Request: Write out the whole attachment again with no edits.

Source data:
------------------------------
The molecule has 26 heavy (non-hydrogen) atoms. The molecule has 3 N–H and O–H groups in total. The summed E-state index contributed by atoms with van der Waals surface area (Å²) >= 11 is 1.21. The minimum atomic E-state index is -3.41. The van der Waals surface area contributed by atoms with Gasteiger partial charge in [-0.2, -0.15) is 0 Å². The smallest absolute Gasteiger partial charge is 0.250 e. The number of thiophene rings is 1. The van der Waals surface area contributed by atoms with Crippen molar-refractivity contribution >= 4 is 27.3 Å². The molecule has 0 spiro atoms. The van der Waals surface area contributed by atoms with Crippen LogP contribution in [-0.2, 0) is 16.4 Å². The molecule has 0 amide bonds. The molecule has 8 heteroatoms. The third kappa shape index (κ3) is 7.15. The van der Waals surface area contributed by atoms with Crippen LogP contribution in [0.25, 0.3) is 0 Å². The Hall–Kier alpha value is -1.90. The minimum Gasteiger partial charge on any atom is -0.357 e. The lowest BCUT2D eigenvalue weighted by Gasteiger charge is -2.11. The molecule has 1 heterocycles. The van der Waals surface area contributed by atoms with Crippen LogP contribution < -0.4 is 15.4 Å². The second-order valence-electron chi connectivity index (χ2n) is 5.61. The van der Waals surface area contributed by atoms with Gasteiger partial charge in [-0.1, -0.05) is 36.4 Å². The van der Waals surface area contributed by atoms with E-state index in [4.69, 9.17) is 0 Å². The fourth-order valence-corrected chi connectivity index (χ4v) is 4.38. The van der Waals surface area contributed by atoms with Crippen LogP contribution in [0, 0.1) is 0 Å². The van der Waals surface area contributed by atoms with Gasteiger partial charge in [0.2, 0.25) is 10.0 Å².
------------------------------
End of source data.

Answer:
The molecule has 26 heavy (non-hydrogen) atoms. The molecule has 3 N–H and O–H groups in total. The summed E-state index contributed by atoms with van der Waals surface area (Å²) >= 11 is 1.21. The minimum atomic E-state index is -3.41. The van der Waals surface area contributed by atoms with Gasteiger partial charge in [-0.2, -0.15) is 0 Å². The smallest absolute Gasteiger partial charge is 0.250 e. The number of thiophene rings is 1. The van der Waals surface area contributed by atoms with Crippen molar-refractivity contribution >= 4 is 27.3 Å². The molecule has 0 spiro atoms. The van der Waals surface area contributed by atoms with Crippen LogP contribution in [-0.2, 0) is 16.4 Å². The molecule has 0 amide bonds. The molecule has 8 heteroatoms. The third kappa shape index (κ3) is 7.15. The van der Waals surface area contributed by atoms with Crippen LogP contribution in [0.25, 0.3) is 0 Å². The Hall–Kier alpha value is -1.90. The minimum Gasteiger partial charge on any atom is -0.357 e. The lowest BCUT2D eigenvalue weighted by Gasteiger charge is -2.11. The molecule has 1 heterocycles. The van der Waals surface area contributed by atoms with Crippen LogP contribution < -0.4 is 15.4 Å². The second-order valence-electron chi connectivity index (χ2n) is 5.61. The van der Waals surface area contributed by atoms with Gasteiger partial charge in [-0.1, -0.05) is 36.4 Å². The van der Waals surface area contributed by atoms with E-state index in [4.69, 9.17) is 0 Å². The fourth-order valence-corrected chi connectivity index (χ4v) is 4.38. The van der Waals surface area contributed by atoms with Crippen LogP contribution in [0, 0.1) is 0 Å². The van der Waals surface area contributed by atoms with Gasteiger partial charge in [0.2, 0.25) is 10.0 Å².